Venus Callipyge:"The Iconic Statue with the World's Most Celebrated Buttocks"

There is a statue in Greece that has captured the attention of admirers for over two thousand years. Sculpted in Rome in the late first century, the Venus Callipyge, which translates to “Venus of the beautiful buttocks”, is perhaps the most famous rear end in the classical world.

The statue depicts Venus lifting her peplos, a common type of ancient Greek dress, to reveal her backside while looking back and downwards as though admiring her own famed caboose. The pose has been restored a few times over the centuries, but the most recent restoration was in the 18th century, where the head was replaced in the same pose with improved sculpting.

The statue has been part of the collection of the King of Naples and was placed in one of the more private areas of the Museum of Naples. Despite requiring permission and a guardian to visit, it was still a significant draw for visitors. The statue’s buttocks even began to get discolored from visitors kissing them.

The partial nudity of the statue, as opposed to full nudity, seems to have particularly excited observers. Willingly and provocatively revealing the buttocks was known as anasyrma and was associated with various good luck and harvest-boosting rituals. French antiquarian César Famin wrote in 1816 of the statue, “it may, in fact, be remarked that absolute nudity is less immodest than partial or accidental nudity...Complete nudity argues a state of independence and freedom which possesses nothing alarming to modesty or seductive to the senses, but partial nudity seems as if reserved for furtive and unusual actions.”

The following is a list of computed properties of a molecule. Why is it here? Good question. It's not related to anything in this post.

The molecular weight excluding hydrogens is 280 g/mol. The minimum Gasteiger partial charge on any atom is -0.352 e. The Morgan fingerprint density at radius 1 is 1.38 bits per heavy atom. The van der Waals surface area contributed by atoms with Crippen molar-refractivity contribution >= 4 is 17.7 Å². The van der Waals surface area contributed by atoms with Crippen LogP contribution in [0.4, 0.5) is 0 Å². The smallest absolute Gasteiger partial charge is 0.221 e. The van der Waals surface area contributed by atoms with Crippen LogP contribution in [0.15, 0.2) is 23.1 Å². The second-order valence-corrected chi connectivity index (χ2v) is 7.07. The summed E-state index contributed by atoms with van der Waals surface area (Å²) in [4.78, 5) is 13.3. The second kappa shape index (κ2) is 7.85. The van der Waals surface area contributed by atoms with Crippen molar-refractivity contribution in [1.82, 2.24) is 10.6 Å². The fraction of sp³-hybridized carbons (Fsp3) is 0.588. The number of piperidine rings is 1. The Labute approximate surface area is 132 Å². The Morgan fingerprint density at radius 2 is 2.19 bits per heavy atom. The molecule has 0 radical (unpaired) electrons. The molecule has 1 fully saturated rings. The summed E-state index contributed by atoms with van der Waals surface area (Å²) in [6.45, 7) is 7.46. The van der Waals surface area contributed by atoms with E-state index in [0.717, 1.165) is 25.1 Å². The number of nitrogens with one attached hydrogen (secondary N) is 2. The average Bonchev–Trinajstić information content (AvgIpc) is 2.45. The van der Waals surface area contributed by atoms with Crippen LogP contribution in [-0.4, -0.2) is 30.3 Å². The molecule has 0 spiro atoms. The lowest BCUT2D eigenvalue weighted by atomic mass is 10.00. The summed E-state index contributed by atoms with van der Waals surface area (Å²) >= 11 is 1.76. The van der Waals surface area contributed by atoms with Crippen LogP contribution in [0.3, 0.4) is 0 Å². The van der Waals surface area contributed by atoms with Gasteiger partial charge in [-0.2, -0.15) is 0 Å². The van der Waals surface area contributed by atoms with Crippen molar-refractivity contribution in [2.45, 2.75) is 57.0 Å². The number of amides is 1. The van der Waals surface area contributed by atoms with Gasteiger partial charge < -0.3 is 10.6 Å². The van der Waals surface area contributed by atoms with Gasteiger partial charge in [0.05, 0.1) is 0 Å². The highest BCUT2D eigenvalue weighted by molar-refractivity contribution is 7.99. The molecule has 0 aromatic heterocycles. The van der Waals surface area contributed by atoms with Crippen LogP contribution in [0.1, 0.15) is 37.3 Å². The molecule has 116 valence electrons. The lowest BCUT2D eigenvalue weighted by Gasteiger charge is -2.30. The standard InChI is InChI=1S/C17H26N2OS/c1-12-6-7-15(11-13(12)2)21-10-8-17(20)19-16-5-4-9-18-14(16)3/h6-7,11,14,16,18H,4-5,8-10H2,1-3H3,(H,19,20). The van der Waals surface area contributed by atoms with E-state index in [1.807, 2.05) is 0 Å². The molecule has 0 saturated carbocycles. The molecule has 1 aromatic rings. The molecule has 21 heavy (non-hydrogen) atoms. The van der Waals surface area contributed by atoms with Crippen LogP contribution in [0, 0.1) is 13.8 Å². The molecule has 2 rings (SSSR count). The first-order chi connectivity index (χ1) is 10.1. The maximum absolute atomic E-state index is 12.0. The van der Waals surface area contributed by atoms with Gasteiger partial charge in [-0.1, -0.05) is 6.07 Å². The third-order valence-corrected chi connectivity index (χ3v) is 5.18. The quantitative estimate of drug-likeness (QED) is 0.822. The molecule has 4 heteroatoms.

Famin wasn’t the only person inspired to write of how erotically enthralling he found the statue. Twentieth-century French singer-songwriter Georges Brassens even wrote a song about it and how far one would go to attain such perfection.

The statue’s origin story involves an ancient Greek tale retold in the third-century collection Deipnosophistae by Athenaeus of Naucratis. The story concerns two poor sisters from Sicily who argued about who had the most impressive backside and asked a passerby to help them decide. He proclaimed the elder sister to be the victor and immediately fell in love with her to such an extent that he became ill. His brother was sent for and, in turn, fell immediately in love with the younger sister. The two brothers, whose elderly father was extraordinarily wealthy, married the sisters, who became incredibly rich, and their lives were transformed by their beautiful bottoms. They used part of their newfound wealth to build a temple to Aphrodite, goddess of love and imbued her with the same quality.

While it is uncertain whether the original statue came from the temple, it is clear that the Venus Callipyge continues to draw admirers to this day, a testament to the enduring power of beauty, even in the form of a well-sculpted derriere.

PHOTO DISCLAIMER: You are free: to share – to copy, distribute and transmit the work to remix – to adapt the work Under the following conditions: attribution – You must give appropriate credit, provide a link to the license, and indicate if changes were made. You may do so in any reasonable manner, but not in any way that suggests the licensor endorses you or your use.